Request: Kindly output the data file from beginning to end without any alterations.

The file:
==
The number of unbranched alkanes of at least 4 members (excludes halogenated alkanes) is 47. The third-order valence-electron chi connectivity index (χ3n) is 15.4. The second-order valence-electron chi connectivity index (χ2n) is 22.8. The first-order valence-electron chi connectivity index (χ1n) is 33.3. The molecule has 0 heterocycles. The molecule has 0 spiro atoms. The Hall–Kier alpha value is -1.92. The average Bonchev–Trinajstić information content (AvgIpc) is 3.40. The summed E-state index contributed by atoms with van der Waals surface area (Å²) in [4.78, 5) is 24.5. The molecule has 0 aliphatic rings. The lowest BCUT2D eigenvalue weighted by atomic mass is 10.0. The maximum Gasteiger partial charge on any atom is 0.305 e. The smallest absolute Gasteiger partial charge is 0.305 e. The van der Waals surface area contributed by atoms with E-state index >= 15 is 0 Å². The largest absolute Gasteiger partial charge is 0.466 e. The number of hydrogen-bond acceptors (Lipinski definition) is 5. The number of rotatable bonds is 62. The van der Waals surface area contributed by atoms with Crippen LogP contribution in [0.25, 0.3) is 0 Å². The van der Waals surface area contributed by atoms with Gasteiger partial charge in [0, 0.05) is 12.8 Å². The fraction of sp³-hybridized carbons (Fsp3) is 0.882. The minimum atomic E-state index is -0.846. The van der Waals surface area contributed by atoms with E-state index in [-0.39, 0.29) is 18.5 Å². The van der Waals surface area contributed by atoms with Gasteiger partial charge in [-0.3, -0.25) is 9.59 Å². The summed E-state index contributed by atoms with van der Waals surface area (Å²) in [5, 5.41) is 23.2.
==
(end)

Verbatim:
The number of unbranched alkanes of at least 4 members (excludes halogenated alkanes) is 47. The third-order valence-electron chi connectivity index (χ3n) is 15.4. The second-order valence-electron chi connectivity index (χ2n) is 22.8. The first-order valence-electron chi connectivity index (χ1n) is 33.3. The molecule has 0 heterocycles. The molecule has 0 spiro atoms. The Hall–Kier alpha value is -1.92. The average Bonchev–Trinajstić information content (AvgIpc) is 3.40. The summed E-state index contributed by atoms with van der Waals surface area (Å²) in [4.78, 5) is 24.5. The molecule has 0 aliphatic rings. The lowest BCUT2D eigenvalue weighted by atomic mass is 10.0. The maximum Gasteiger partial charge on any atom is 0.305 e. The smallest absolute Gasteiger partial charge is 0.305 e. The van der Waals surface area contributed by atoms with E-state index >= 15 is 0 Å². The largest absolute Gasteiger partial charge is 0.466 e. The number of hydrogen-bond acceptors (Lipinski definition) is 5. The number of rotatable bonds is 62. The van der Waals surface area contributed by atoms with Crippen LogP contribution in [0.25, 0.3) is 0 Å². The van der Waals surface area contributed by atoms with Gasteiger partial charge in [0, 0.05) is 12.8 Å². The fraction of sp³-hybridized carbons (Fsp3) is 0.882. The minimum atomic E-state index is -0.846. The van der Waals surface area contributed by atoms with E-state index in [-0.39, 0.29) is 18.5 Å². The van der Waals surface area contributed by atoms with Gasteiger partial charge in [-0.3, -0.25) is 9.59 Å². The summed E-state index contributed by atoms with van der Waals surface area (Å²) in [5, 5.41) is 23.2.